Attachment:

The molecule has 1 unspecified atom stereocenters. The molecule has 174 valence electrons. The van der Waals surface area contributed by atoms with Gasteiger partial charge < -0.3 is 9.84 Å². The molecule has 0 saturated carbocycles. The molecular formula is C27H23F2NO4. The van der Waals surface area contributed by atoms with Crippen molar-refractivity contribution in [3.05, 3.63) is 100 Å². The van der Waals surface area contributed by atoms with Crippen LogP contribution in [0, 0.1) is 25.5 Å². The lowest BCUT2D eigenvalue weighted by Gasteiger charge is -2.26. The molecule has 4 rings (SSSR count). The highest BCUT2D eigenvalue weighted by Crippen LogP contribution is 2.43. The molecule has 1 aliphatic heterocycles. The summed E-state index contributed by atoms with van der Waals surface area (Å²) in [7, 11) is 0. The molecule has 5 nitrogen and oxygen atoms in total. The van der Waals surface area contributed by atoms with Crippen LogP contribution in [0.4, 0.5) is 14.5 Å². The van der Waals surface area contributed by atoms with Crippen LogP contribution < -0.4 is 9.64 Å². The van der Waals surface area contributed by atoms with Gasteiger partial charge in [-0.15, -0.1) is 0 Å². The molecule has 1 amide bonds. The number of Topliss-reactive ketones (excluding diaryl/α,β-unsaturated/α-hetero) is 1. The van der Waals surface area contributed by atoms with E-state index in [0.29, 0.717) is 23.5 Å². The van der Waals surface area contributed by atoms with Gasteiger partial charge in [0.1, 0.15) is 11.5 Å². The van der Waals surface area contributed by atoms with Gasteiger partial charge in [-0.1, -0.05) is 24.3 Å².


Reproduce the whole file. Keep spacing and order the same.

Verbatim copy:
The molecule has 1 unspecified atom stereocenters. The molecule has 174 valence electrons. The van der Waals surface area contributed by atoms with Gasteiger partial charge < -0.3 is 9.84 Å². The molecule has 0 saturated carbocycles. The molecular formula is C27H23F2NO4. The van der Waals surface area contributed by atoms with Crippen molar-refractivity contribution in [3.05, 3.63) is 100 Å². The van der Waals surface area contributed by atoms with Crippen LogP contribution in [0, 0.1) is 25.5 Å². The lowest BCUT2D eigenvalue weighted by Gasteiger charge is -2.26. The molecule has 4 rings (SSSR count). The highest BCUT2D eigenvalue weighted by Crippen LogP contribution is 2.43. The molecule has 1 aliphatic heterocycles. The summed E-state index contributed by atoms with van der Waals surface area (Å²) in [7, 11) is 0. The molecule has 5 nitrogen and oxygen atoms in total. The van der Waals surface area contributed by atoms with Crippen LogP contribution in [0.4, 0.5) is 14.5 Å². The van der Waals surface area contributed by atoms with Crippen LogP contribution < -0.4 is 9.64 Å². The van der Waals surface area contributed by atoms with Gasteiger partial charge in [-0.15, -0.1) is 0 Å². The molecule has 1 amide bonds. The number of Topliss-reactive ketones (excluding diaryl/α,β-unsaturated/α-hetero) is 1. The van der Waals surface area contributed by atoms with E-state index in [0.29, 0.717) is 23.5 Å². The van der Waals surface area contributed by atoms with Gasteiger partial charge in [0.1, 0.15) is 11.5 Å². The van der Waals surface area contributed by atoms with Gasteiger partial charge in [-0.1, -0.05) is 24.3 Å².